The federal census and agricultural...

Group Title: Florida review (Tallahassee, FL)
Title: Florida review
Full Citation
Permanent Link: http://ufdc.ufl.edu/UF00049005/00094
 Material Information
Title: Florida review
Physical Description: 5 v. : ill. ; 31 cm.
Language: English
Creator: Florida -- Bureau of Immigration
Publisher: Bureau of Immigration, Dept. of Agriculture
Place of Publication: Tallahassee Fla
Publication Date: 1926-1930
Frequency: semimonthly
Subject: Agriculture -- Periodicals -- Florida   ( lcsh )
Industries -- Periodicals -- Florida   ( lcsh )
Genre: government publication (state, provincial, terriorial, dependent)   ( marcgt )
periodical   ( marcgt )
Dates or Sequential Designation: Vol. 1, no. 1 (June 7, 1926)-v. 5, no. 9 (Oct. 20, 1930).
Funding: Florida Historical Agriculture and Rural Life
 Record Information
Bibliographic ID: UF00049005
Volume ID: VID00094
Source Institution: Marston Science Library, George A. Smathers Libraries, University of Florida
Holding Location: Florida Agricultural Experiment Station, Florida Cooperative Extension Service, Florida Department of Agriculture and Consumer Services, and the Engineering and Industrial Experiment Station; Institute for Food and Agricultural Services (IFAS), University of Florida
Rights Management: All rights reserved by the source institution and holding location.
Resource Identifier: aleph - 001744570
oclc - 01279992
notis - AJF7332
lccn - sn 00229569

Table of Contents
    The federal census and agricultural enumeration
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Full Text
U.S.Dept. of Agriculture,

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Vol. 4 APRIL 21, 1930 No. 22

T heTaCensus and Agricultural Enumeration

By NATHAN MAYO, Commissioner of Agriculture

HE Federal Government is taking a popu-
lation census and an agricultural enu-
meration both this year.
Many people who are not familiar with
the work and purpose of these enumerations
may be confused by having two enumerators
come the same year from the national govern-
ment and ask so many personal questions. The
reports of these two enumerations will be very
valuable to the government and to all students
of economic and social questions.
The population census relates to the people
only-the number, age, sex, race, nationality,
occupation, religion, etc. This is information
that furnishes the foundation for much study in
modern problems of state, business, society and
The agricultural enumeration is mainly eco-
nomic in its nature, but is also important in the
study of social and political problems.
The forms furnished the enumerators are the
most complete, complex and intricate that have
ever been used. The intent is to get the most
worth-while information on the least possible
space, classified for use and study.
It is difficult to include on one form a list of
subjects that can be used throughout this coun-
try, where so much difference in the kind and
character of crops is to be reported. It will
be impossible to list all crops grown in Flor-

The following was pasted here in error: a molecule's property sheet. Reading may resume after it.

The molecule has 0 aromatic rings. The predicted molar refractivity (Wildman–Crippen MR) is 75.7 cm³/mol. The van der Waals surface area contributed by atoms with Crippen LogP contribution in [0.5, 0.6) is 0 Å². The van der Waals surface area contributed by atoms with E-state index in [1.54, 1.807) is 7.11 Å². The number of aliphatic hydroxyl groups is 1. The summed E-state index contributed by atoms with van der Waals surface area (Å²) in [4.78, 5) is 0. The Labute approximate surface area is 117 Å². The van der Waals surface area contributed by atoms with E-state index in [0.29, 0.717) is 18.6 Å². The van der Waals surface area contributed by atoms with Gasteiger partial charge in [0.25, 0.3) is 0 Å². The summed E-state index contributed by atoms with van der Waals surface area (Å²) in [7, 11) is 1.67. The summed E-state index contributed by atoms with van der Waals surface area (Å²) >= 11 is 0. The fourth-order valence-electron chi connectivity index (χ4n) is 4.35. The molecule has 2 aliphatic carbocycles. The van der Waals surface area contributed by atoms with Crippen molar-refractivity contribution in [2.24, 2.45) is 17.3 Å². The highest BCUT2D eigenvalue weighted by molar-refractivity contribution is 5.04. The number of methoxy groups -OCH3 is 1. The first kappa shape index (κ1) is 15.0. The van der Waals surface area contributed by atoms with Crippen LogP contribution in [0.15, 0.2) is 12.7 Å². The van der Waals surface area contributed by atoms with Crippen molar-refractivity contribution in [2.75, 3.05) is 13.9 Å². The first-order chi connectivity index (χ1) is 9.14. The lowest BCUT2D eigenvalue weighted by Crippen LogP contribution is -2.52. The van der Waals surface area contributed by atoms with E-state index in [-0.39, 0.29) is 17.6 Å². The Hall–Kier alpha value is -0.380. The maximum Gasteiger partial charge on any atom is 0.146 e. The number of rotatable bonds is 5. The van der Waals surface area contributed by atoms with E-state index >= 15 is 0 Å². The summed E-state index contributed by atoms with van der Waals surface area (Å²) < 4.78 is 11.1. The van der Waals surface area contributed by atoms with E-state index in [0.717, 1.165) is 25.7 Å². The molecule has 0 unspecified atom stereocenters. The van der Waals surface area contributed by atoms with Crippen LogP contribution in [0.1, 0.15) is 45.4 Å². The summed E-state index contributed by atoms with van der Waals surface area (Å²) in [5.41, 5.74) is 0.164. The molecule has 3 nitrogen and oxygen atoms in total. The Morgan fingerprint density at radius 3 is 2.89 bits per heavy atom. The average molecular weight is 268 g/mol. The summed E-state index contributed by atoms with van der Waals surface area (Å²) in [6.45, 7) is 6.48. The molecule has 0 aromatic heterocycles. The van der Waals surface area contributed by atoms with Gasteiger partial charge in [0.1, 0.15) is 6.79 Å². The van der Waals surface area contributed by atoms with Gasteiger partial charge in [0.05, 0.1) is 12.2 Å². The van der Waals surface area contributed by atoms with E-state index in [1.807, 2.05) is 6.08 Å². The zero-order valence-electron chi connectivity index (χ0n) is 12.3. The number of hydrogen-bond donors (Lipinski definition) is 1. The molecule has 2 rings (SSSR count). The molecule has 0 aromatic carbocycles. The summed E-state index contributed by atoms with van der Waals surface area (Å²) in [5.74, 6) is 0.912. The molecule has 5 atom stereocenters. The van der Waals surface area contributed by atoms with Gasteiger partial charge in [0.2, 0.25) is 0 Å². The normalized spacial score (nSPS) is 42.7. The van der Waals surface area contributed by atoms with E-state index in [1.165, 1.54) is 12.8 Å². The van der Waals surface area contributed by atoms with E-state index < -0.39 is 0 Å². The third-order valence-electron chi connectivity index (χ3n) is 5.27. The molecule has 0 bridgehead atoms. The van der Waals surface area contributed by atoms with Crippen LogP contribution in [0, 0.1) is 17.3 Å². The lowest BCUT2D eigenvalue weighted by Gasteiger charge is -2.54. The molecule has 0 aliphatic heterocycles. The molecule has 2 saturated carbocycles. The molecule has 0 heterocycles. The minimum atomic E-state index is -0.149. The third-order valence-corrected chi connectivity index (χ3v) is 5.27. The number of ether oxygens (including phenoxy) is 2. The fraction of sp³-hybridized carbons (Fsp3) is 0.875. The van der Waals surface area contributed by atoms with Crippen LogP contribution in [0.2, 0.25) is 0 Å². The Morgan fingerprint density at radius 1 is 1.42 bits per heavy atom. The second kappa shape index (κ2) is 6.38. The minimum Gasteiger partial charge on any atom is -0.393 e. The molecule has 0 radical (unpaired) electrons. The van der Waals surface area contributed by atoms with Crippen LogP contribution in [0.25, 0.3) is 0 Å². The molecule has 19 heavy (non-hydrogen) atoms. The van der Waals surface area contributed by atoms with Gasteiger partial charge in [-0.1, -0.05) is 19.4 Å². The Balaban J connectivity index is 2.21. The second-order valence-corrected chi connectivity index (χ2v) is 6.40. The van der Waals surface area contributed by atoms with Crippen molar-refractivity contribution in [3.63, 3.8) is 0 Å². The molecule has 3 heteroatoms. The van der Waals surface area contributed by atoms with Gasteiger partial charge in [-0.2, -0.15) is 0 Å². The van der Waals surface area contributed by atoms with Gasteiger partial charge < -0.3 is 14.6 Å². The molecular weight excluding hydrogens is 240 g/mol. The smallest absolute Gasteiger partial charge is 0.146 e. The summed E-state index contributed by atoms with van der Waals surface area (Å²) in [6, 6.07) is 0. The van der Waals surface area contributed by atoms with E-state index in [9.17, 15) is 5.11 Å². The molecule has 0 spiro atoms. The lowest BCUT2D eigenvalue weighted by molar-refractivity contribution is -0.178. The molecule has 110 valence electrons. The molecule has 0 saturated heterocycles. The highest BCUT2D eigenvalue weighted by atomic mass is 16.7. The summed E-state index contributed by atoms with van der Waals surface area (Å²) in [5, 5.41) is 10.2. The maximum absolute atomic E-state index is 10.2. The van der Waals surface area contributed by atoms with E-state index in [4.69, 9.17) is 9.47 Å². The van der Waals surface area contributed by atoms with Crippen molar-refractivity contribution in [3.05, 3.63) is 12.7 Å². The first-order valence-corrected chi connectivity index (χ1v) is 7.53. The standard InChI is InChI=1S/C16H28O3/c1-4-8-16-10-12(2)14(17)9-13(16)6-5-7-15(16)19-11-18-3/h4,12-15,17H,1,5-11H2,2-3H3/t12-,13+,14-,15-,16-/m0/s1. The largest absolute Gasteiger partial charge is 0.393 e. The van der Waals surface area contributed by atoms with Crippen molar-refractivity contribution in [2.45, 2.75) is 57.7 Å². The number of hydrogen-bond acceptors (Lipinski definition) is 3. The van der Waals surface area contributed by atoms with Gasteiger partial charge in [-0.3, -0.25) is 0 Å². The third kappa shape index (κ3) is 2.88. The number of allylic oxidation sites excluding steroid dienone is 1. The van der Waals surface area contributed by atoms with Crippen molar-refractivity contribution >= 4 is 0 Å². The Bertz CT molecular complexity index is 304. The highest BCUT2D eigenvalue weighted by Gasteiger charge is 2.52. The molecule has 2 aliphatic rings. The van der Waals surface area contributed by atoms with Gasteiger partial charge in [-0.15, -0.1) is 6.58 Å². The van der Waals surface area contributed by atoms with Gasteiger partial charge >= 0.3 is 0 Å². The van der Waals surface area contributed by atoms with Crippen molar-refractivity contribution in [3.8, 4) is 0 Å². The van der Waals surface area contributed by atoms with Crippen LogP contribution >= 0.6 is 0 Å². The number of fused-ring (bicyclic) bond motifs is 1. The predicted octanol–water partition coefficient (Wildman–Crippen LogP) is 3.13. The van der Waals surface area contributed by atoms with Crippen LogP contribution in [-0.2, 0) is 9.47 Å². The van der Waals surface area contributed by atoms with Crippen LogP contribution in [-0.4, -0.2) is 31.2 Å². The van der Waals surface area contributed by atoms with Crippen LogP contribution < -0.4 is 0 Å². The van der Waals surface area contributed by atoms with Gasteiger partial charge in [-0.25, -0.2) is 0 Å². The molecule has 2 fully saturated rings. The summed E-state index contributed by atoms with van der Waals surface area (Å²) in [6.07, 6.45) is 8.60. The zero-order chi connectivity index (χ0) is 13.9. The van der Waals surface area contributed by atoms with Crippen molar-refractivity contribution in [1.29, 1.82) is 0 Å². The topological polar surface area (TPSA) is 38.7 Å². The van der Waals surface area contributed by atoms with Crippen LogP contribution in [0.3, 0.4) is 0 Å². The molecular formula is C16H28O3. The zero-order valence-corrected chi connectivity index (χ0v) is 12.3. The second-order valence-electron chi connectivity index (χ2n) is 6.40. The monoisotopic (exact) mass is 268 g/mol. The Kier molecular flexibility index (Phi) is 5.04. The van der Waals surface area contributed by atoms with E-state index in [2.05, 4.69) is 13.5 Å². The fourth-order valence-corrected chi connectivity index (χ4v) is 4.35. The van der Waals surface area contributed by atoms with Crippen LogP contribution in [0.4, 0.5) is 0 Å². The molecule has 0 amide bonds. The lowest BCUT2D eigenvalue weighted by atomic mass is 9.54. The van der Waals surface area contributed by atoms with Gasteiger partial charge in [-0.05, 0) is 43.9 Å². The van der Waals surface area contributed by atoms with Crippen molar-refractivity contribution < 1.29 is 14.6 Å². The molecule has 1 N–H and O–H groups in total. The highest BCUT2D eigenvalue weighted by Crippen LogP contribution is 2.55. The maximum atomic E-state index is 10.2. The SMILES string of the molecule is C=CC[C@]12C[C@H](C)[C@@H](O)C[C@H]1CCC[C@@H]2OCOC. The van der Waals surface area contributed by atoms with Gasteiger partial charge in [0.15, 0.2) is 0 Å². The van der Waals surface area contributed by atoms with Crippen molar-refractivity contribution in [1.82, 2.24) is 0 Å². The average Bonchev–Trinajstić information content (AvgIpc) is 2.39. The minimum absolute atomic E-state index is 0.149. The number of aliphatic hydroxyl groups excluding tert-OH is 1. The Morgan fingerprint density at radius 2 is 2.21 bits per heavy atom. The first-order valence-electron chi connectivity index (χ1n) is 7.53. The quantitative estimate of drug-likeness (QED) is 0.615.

ida on the space allowed. It is hoped that
it will prove ample for each individual case,
and the miscellaneous items shown in each in-
stance will include all the products of the state
No kind of statistics is as valuable in a study
of economics as the report of the agricultural
enumeration. The general tendency of things is
so accurately indicated. The size, location, sea-
sonal output, price, etc., of all commercial crops
presents a picture of labor and its rewards on
the farm that is illuminating.

Please give the enumerator a welcome and
all the information for his report. It entails no
obligation whatsoever on any one. No report
of any one's business will be made. No names
are published. No citizen is known in the com-
posite report, as it will be tabulated in county
units; no communities or individuals will be
known. It is the duty of all good citizens to aid
the government in securing this information. It
is for the good of all and can be carried out
successfully only by the aid of everyone who
answers the questions propounded.
Complaints are always filed against statisti-
cal reports. No population census is ever satis-
factory to all parties. No agricultural enumera-
tion coincides with the opinions, and maybe
never with the actual facts. No two sets of
enumerators would ever make identical returns.
But because a report cannot be infallible is no
excuse for not getting out a report at all.
The time to get interested is not after the
printed report comes out, but NOW. Help to
make the report accurate by giving all the in-
formation possible. Study it all over before the
enumerator comes and it will be easier to
answer his questions.
This Department takes an agricultural enu-
meration every fifth year. The State enumera-
tors are selected by the County Commissioners-
one for each county-and the work of the
enumerator is submitted to them and approved
officially before it is turned in to this office.
Quite often the report is a disappointment to
some person or local organization after it is